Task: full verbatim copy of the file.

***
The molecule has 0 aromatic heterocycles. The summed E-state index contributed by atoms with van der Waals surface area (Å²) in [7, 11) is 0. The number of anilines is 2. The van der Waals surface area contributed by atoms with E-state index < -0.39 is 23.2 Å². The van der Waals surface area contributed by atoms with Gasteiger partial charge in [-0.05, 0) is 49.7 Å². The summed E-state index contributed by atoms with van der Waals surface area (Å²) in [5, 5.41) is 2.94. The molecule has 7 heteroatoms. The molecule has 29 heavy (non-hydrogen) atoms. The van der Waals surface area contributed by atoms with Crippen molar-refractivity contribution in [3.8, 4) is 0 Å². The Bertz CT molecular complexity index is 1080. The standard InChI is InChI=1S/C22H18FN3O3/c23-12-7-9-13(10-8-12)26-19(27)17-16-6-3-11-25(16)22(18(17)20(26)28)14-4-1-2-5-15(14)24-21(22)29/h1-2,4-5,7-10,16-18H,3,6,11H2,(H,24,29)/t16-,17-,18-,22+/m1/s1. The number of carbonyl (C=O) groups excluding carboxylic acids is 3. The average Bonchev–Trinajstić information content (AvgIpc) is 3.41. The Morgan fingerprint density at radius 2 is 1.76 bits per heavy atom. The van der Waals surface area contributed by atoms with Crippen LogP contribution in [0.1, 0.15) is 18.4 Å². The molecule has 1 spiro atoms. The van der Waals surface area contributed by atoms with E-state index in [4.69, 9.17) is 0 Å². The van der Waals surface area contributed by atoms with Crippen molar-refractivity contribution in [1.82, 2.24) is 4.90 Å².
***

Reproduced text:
The molecule has 0 aromatic heterocycles. The summed E-state index contributed by atoms with van der Waals surface area (Å²) in [7, 11) is 0. The number of anilines is 2. The van der Waals surface area contributed by atoms with E-state index < -0.39 is 23.2 Å². The van der Waals surface area contributed by atoms with Gasteiger partial charge in [-0.05, 0) is 49.7 Å². The summed E-state index contributed by atoms with van der Waals surface area (Å²) in [5, 5.41) is 2.94. The molecule has 7 heteroatoms. The molecule has 29 heavy (non-hydrogen) atoms. The van der Waals surface area contributed by atoms with Crippen molar-refractivity contribution in [3.8, 4) is 0 Å². The Bertz CT molecular complexity index is 1080. The standard InChI is InChI=1S/C22H18FN3O3/c23-12-7-9-13(10-8-12)26-19(27)17-16-6-3-11-25(16)22(18(17)20(26)28)14-4-1-2-5-15(14)24-21(22)29/h1-2,4-5,7-10,16-18H,3,6,11H2,(H,24,29)/t16-,17-,18-,22+/m1/s1. The number of carbonyl (C=O) groups excluding carboxylic acids is 3. The average Bonchev–Trinajstić information content (AvgIpc) is 3.41. The Morgan fingerprint density at radius 2 is 1.76 bits per heavy atom. The van der Waals surface area contributed by atoms with Crippen LogP contribution in [0.1, 0.15) is 18.4 Å². The molecule has 1 spiro atoms. The van der Waals surface area contributed by atoms with E-state index in [4.69, 9.17) is 0 Å². The van der Waals surface area contributed by atoms with Crippen molar-refractivity contribution in [1.82, 2.24) is 4.90 Å².